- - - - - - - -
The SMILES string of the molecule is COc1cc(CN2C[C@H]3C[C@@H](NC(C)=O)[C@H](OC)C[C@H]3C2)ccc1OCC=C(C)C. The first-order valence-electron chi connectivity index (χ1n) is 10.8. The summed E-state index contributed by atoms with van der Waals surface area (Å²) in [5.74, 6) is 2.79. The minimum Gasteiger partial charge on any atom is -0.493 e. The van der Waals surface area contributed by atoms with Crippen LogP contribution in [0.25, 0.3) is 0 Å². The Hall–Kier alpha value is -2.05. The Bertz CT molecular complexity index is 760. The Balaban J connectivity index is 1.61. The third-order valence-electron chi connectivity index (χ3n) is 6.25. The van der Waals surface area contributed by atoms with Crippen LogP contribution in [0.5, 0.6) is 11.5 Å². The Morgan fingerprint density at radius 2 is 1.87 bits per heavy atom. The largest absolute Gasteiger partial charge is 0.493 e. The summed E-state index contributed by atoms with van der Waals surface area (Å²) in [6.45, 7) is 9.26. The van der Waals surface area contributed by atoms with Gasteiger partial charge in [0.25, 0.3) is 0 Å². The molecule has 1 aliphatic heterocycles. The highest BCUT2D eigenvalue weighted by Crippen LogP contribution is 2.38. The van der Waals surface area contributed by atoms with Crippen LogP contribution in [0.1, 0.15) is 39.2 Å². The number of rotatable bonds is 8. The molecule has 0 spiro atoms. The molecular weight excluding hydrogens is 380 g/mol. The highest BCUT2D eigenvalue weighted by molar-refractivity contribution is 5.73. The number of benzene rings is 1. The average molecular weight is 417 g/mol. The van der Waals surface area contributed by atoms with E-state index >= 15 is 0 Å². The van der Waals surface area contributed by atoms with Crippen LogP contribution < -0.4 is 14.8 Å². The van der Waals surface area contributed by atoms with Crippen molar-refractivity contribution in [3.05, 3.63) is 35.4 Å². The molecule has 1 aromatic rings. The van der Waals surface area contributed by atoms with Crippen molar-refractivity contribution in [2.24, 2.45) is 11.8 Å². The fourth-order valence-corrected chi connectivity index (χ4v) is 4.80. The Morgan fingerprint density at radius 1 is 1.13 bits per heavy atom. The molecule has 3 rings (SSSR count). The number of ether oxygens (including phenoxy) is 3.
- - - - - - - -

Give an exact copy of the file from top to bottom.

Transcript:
The SMILES string of the molecule is COc1cc(CN2C[C@H]3C[C@@H](NC(C)=O)[C@H](OC)C[C@H]3C2)ccc1OCC=C(C)C. The first-order valence-electron chi connectivity index (χ1n) is 10.8. The summed E-state index contributed by atoms with van der Waals surface area (Å²) in [5.74, 6) is 2.79. The minimum Gasteiger partial charge on any atom is -0.493 e. The van der Waals surface area contributed by atoms with Crippen LogP contribution in [0.25, 0.3) is 0 Å². The Hall–Kier alpha value is -2.05. The Bertz CT molecular complexity index is 760. The Balaban J connectivity index is 1.61. The third-order valence-electron chi connectivity index (χ3n) is 6.25. The van der Waals surface area contributed by atoms with Crippen LogP contribution in [0.5, 0.6) is 11.5 Å². The Morgan fingerprint density at radius 2 is 1.87 bits per heavy atom. The largest absolute Gasteiger partial charge is 0.493 e. The summed E-state index contributed by atoms with van der Waals surface area (Å²) in [6.45, 7) is 9.26. The van der Waals surface area contributed by atoms with Gasteiger partial charge in [0.25, 0.3) is 0 Å². The molecule has 1 aliphatic heterocycles. The highest BCUT2D eigenvalue weighted by Crippen LogP contribution is 2.38. The van der Waals surface area contributed by atoms with Crippen LogP contribution in [0.1, 0.15) is 39.2 Å². The number of rotatable bonds is 8. The molecule has 0 spiro atoms. The molecular weight excluding hydrogens is 380 g/mol. The highest BCUT2D eigenvalue weighted by molar-refractivity contribution is 5.73. The number of benzene rings is 1. The average molecular weight is 417 g/mol. The van der Waals surface area contributed by atoms with E-state index >= 15 is 0 Å². The van der Waals surface area contributed by atoms with Crippen LogP contribution < -0.4 is 14.8 Å². The van der Waals surface area contributed by atoms with Crippen molar-refractivity contribution in [3.05, 3.63) is 35.4 Å². The molecule has 1 aromatic rings. The van der Waals surface area contributed by atoms with Crippen molar-refractivity contribution in [2.24, 2.45) is 11.8 Å². The fourth-order valence-corrected chi connectivity index (χ4v) is 4.80. The Morgan fingerprint density at radius 1 is 1.13 bits per heavy atom. The molecule has 3 rings (SSSR count). The number of ether oxygens (including phenoxy) is 3.